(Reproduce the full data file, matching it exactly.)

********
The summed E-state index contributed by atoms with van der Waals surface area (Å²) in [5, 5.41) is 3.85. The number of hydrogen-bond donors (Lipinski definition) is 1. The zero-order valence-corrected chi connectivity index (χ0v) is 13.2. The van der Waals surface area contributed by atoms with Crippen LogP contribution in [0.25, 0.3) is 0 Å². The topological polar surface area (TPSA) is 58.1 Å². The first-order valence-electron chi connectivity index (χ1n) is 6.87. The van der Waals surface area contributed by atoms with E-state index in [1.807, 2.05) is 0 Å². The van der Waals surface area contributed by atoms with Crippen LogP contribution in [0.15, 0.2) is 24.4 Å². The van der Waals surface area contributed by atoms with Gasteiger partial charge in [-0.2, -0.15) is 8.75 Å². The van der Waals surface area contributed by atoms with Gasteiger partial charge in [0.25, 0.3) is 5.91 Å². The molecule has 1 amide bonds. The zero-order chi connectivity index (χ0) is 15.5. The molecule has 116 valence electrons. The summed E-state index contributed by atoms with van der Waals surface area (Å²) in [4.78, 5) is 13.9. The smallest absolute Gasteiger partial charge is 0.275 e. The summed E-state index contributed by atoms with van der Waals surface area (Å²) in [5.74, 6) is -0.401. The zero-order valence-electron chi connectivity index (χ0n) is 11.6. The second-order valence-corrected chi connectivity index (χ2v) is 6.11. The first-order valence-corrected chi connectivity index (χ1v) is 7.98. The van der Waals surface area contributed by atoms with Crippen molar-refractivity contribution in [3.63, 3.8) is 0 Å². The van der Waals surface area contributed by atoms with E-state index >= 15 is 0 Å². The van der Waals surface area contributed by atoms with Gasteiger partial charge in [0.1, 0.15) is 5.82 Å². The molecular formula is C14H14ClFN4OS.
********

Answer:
The summed E-state index contributed by atoms with van der Waals surface area (Å²) in [5, 5.41) is 3.85. The number of hydrogen-bond donors (Lipinski definition) is 1. The zero-order valence-corrected chi connectivity index (χ0v) is 13.2. The van der Waals surface area contributed by atoms with Crippen LogP contribution in [0.25, 0.3) is 0 Å². The topological polar surface area (TPSA) is 58.1 Å². The first-order valence-electron chi connectivity index (χ1n) is 6.87. The van der Waals surface area contributed by atoms with E-state index in [1.807, 2.05) is 0 Å². The van der Waals surface area contributed by atoms with Crippen LogP contribution in [0.15, 0.2) is 24.4 Å². The van der Waals surface area contributed by atoms with Gasteiger partial charge in [-0.2, -0.15) is 8.75 Å². The van der Waals surface area contributed by atoms with Gasteiger partial charge in [0.25, 0.3) is 5.91 Å². The molecule has 1 amide bonds. The zero-order chi connectivity index (χ0) is 15.5. The molecule has 116 valence electrons. The summed E-state index contributed by atoms with van der Waals surface area (Å²) in [4.78, 5) is 13.9. The smallest absolute Gasteiger partial charge is 0.275 e. The summed E-state index contributed by atoms with van der Waals surface area (Å²) in [5.74, 6) is -0.401. The zero-order valence-electron chi connectivity index (χ0n) is 11.6. The second-order valence-corrected chi connectivity index (χ2v) is 6.11. The first-order valence-corrected chi connectivity index (χ1v) is 7.98. The van der Waals surface area contributed by atoms with Crippen molar-refractivity contribution in [3.63, 3.8) is 0 Å². The van der Waals surface area contributed by atoms with E-state index >= 15 is 0 Å². The van der Waals surface area contributed by atoms with Gasteiger partial charge in [0.1, 0.15) is 5.82 Å². The molecular formula is C14H14ClFN4OS.